I have never liked Tim Burton movies. Call me crazy, but I think it is because I know that beauty is objective; and not only objective but also important. As our world steeps itself deeper and deeper into relativism, it argues that beauty, like truth, depends on the eye of the beholder. The transcendentals are the qualities that all being shares. “Truth is being as knowable; goodness is being as lovable; and beauty is being as admirable, attractive, and desirable.” Our culture argues that the transcendentals are non-existent: that there is no truth, that therefore the good is relative, and that beauty depends on one’s opinion.
I watched the new and somewhat twisted version of Alice in Wonderland in theaters not too long ago. The movie itself perplexed me. So many of my friends had been excited to see it, some of them actually enjoyed it tremendously. When I watched it, I was deeply struck by how ugly everything in it was. I understand that the story lends itself to what is weird, but the movie is distinctively and physically ugly. Johnny Depp is depicted as an insane clown with orange hair and a mime-like painted face, Helena Bonham Carter as the capricious Queen of Hearts. There is a dark setting that mixes bright colors with sinister skies, as well as dark circles under most of the characters eyes. Anne Hathaway herself describes her character as, “Cute but psycho.” Objectively, neither the physical qualities nor the characters of the movie are harmonious or inviting but many people were obsessed with the presentation of the story as if it were a sort of clever artistic expression of hidden beauty.
I don’t mean to take issue with Alice in Wonderland alone. After all, it is only one of the many clear examples of our society’s attempt to relativize beauty. Nevertheless, it is a very good depiction of what we see in our society. Like Alice in Wonderland, there is the new version of Willie Wonka, countless children’s cartoons, too many book illustrations, an incalculable number of songs, numerous pieces of art, a vast amount of toys, and all sorts of advertisements that elevate the ugly and try to condition us to accept it as a different side of beauty.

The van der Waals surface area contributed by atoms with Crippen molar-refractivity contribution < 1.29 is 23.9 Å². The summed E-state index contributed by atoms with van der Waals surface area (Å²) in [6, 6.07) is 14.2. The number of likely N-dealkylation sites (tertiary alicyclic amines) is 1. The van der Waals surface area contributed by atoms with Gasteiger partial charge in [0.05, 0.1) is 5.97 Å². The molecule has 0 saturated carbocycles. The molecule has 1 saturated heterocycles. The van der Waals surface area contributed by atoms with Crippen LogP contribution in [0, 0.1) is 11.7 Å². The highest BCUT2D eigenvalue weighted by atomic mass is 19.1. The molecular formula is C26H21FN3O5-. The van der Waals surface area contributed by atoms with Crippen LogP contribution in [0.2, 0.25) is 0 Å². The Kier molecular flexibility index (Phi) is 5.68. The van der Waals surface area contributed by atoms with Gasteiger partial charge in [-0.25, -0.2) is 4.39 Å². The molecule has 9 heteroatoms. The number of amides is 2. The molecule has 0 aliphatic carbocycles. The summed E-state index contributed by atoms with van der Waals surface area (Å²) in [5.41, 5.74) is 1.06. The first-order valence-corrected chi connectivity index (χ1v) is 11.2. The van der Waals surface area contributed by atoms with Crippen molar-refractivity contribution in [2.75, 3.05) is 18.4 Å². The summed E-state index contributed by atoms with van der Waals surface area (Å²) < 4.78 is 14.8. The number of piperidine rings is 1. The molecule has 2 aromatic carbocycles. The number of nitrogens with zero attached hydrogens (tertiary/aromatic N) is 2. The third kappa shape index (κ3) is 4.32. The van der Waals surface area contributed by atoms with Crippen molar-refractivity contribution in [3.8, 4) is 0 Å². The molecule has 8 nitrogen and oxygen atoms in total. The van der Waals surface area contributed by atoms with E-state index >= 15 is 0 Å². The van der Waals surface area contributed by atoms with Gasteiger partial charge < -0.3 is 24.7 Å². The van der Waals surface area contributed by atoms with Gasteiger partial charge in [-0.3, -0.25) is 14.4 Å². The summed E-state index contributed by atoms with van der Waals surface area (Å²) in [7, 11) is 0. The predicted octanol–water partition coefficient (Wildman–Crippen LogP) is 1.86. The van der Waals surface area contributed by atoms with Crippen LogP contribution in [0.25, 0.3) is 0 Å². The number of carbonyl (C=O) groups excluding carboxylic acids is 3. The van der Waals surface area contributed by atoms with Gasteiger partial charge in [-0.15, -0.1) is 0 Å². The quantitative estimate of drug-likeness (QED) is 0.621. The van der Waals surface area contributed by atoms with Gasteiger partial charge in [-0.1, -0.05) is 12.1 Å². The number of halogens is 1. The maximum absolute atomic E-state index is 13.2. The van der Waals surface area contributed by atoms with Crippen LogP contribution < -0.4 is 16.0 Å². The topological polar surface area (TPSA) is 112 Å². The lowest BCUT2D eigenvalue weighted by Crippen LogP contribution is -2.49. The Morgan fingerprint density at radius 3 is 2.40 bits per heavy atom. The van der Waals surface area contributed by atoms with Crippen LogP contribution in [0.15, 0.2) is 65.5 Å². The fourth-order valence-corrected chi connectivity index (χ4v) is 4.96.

Generally, many people do not pay much attention to this cultural phenomenon. We see it so often that we have become desensitized. But I take issue with it. The Christian God is ultimate good, ultimate truth, and ultimate beauty. When we speak of the Transcendentals (Good, Truth, and Beauty,) we speak of the very Being of God. All which is good, true, or beautiful in this world is so because it shares in God’s goodness, truth, and beauty. If God is good, true, and beautiful, and truth never changes, ontologically there must be objective good and objective beauty. This, which we can deduce with natural reason, is also revealed in Scripture. God “is the same yesterday, today, and forever” (Heb 13:8). And if something, or someone, attacks the good, the true, or the beautiful, the attack is against God Himself.
Man’s ultimate end or telos is the Beatific Vision where immortal souls forever contemplate and rejoice in the Being that is Eternal Goodness, Eternal Truth, and Eternal Beauty. It is no wonder that our souls are filled when we encounter a beautiful landscape, a beautiful face, a beautiful soul. In those instances, we encounter being as desirable, admirable, and lovable. Our souls rest in beauty and are prepared through beauty to love God (the Being that is Beauty itself.)
Beauty matters, it matters so much that our world attacks it when it can. If souls are robbed of their love of beauty, they are robbed of a natural desire for that which God is at His very core. The attacks on truth and goodness are so evident that they need not be stated. For example, many people today argue that there is no such thing as reality and especially that there is no objective moral system. But it is precisely because of these attacks that in today’s world we must teach children and young adults to appreciate beautiful things, expose them to beauty, let their souls be filled and healed through it. The experience of beauty prepares them to love God. The love of beauty is a love of God and it is important that we fill our homes, classrooms, books, and- most importantly- our children’s memories and imaginations with beautiful things.
The opinions expressed by the DPS blog authors and those providing comments are theirs alone; they are not necessarily the expressions or beliefs of either the Dead Philosophers Society or Holy Apostles College & Seminary.